First-time home buyers also have some obstacles to overcome. First, new buyers do not have any equity from the house they just sold to roll over into the new purchase price. In a market with rising home prices, this limits the purchasing power of new buyers. In a rising real estate market, this can hurt first-time buyers. Renters may also suffer because some credit-reporting firms do not include rental histories in their credit reports.
Yet despite these realities, the Consumer Finance Protection Bureau found that about 50% of all home purchase mortgages were made to first-time buyers every year since 2002.
Providers of First-Time Home Buyer Loans
If you are taking the plunge to become a first-time buyer, the good news is that you have plenty of resources to get financing and other home purchase information.
According to an interview in the Washington Post, Darrin Q. English, senior community development loan officer at Quontic Bank in New York City, suggested the following institutions as having strong first-time homebuyer programs:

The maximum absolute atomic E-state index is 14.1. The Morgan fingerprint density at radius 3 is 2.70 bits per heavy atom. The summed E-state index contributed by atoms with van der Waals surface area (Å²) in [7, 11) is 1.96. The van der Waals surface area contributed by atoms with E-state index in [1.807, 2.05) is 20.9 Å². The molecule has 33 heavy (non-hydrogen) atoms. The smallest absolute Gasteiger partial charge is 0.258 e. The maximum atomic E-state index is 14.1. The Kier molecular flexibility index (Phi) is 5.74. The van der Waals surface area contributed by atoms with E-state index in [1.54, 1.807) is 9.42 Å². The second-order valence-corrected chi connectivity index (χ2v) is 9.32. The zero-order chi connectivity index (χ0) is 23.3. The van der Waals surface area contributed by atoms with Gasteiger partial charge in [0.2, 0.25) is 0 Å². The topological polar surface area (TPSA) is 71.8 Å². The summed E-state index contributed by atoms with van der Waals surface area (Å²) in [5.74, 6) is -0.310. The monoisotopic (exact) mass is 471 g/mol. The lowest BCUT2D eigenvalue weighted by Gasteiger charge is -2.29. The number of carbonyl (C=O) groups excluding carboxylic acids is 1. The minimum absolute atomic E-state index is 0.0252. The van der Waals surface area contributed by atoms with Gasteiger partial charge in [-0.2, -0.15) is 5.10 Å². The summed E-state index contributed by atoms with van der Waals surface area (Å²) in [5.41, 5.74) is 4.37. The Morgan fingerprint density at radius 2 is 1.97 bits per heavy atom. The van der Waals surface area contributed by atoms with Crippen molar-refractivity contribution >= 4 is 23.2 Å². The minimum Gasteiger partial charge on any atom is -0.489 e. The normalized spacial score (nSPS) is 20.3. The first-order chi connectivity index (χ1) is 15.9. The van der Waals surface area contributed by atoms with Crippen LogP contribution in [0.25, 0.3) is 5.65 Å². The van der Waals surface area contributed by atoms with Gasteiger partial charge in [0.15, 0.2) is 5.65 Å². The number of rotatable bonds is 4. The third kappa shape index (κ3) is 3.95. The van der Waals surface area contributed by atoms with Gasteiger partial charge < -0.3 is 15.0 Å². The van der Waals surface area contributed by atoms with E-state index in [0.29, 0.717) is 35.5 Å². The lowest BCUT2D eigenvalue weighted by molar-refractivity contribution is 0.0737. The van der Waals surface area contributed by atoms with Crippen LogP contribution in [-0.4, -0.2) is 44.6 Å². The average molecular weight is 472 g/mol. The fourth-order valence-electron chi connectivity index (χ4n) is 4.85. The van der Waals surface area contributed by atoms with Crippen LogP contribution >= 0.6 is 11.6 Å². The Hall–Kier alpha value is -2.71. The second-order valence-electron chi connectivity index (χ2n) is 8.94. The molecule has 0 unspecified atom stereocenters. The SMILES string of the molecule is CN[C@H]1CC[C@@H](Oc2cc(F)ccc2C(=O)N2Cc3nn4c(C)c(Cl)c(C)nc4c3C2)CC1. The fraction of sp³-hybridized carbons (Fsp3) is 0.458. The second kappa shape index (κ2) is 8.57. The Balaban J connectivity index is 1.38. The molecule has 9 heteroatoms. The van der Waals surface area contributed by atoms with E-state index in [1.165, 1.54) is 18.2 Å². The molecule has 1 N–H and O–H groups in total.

The Federal Housing Administration (FHA) offers a home purchase loan with a reduced down payment requirements. This FHA loan is more accessible to obtain than a conventional loan from a private lender. Since these loans have more relaxed financial requirements than loans offered by other institutions, they are very attractive to first-time buyers. Some programs also offer tax credits.
Because they have smaller loan costs, they work with borrowers who have lower credit scores, and they allow down payments on homes for as little as 3%.
The U.S. Department of Housing and Urban Development (HUD) has an extensive list of resources for all types of loans for first-time homebuyers. This list includes information for veterans, rural residents, foreclosures, and the Indian Home Loan Guarantee Program.
For those who served in the military, the Veterans Administration (VA) offers loans that finance 100% of the purchase price. These VA loans also eliminate the need to purchase additional mortgage insurance.